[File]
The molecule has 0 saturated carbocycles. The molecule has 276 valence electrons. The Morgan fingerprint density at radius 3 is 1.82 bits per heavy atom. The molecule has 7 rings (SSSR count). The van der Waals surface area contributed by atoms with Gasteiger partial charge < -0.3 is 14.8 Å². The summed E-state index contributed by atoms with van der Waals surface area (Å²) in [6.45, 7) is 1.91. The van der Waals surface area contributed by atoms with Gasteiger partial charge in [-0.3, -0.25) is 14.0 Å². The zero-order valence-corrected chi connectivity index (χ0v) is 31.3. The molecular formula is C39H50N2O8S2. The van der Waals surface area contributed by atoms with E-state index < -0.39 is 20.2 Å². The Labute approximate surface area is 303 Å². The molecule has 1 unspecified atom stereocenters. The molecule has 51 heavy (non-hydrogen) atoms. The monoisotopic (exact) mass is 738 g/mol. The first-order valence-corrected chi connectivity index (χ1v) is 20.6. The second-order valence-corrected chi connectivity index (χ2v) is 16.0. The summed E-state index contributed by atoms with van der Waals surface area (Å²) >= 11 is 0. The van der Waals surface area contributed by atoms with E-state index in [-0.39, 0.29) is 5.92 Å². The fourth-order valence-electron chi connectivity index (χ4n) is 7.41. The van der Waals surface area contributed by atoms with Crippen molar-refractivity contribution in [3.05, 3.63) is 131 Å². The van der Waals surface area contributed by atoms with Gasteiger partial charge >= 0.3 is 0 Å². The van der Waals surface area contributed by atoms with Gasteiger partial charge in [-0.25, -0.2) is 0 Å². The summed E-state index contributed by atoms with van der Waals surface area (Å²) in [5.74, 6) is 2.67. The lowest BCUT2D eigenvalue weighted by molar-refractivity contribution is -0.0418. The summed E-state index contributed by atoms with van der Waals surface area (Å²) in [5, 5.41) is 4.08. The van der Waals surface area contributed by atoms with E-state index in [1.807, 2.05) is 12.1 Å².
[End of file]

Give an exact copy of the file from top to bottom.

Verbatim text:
The molecule has 0 saturated carbocycles. The molecule has 276 valence electrons. The Morgan fingerprint density at radius 3 is 1.82 bits per heavy atom. The molecule has 7 rings (SSSR count). The van der Waals surface area contributed by atoms with Gasteiger partial charge < -0.3 is 14.8 Å². The summed E-state index contributed by atoms with van der Waals surface area (Å²) in [6.45, 7) is 1.91. The van der Waals surface area contributed by atoms with Gasteiger partial charge in [-0.3, -0.25) is 14.0 Å². The zero-order valence-corrected chi connectivity index (χ0v) is 31.3. The molecular formula is C39H50N2O8S2. The van der Waals surface area contributed by atoms with E-state index < -0.39 is 20.2 Å². The Labute approximate surface area is 303 Å². The molecule has 1 unspecified atom stereocenters. The molecule has 51 heavy (non-hydrogen) atoms. The monoisotopic (exact) mass is 738 g/mol. The first-order valence-corrected chi connectivity index (χ1v) is 20.6. The second-order valence-corrected chi connectivity index (χ2v) is 16.0. The summed E-state index contributed by atoms with van der Waals surface area (Å²) >= 11 is 0. The van der Waals surface area contributed by atoms with E-state index in [-0.39, 0.29) is 5.92 Å². The fourth-order valence-electron chi connectivity index (χ4n) is 7.41. The van der Waals surface area contributed by atoms with Crippen molar-refractivity contribution in [3.05, 3.63) is 131 Å². The van der Waals surface area contributed by atoms with Gasteiger partial charge >= 0.3 is 0 Å². The van der Waals surface area contributed by atoms with Gasteiger partial charge in [-0.25, -0.2) is 0 Å². The summed E-state index contributed by atoms with van der Waals surface area (Å²) in [5.74, 6) is 2.67. The lowest BCUT2D eigenvalue weighted by molar-refractivity contribution is -0.0418. The summed E-state index contributed by atoms with van der Waals surface area (Å²) in [5, 5.41) is 4.08. The van der Waals surface area contributed by atoms with E-state index in [1.807, 2.05) is 12.1 Å².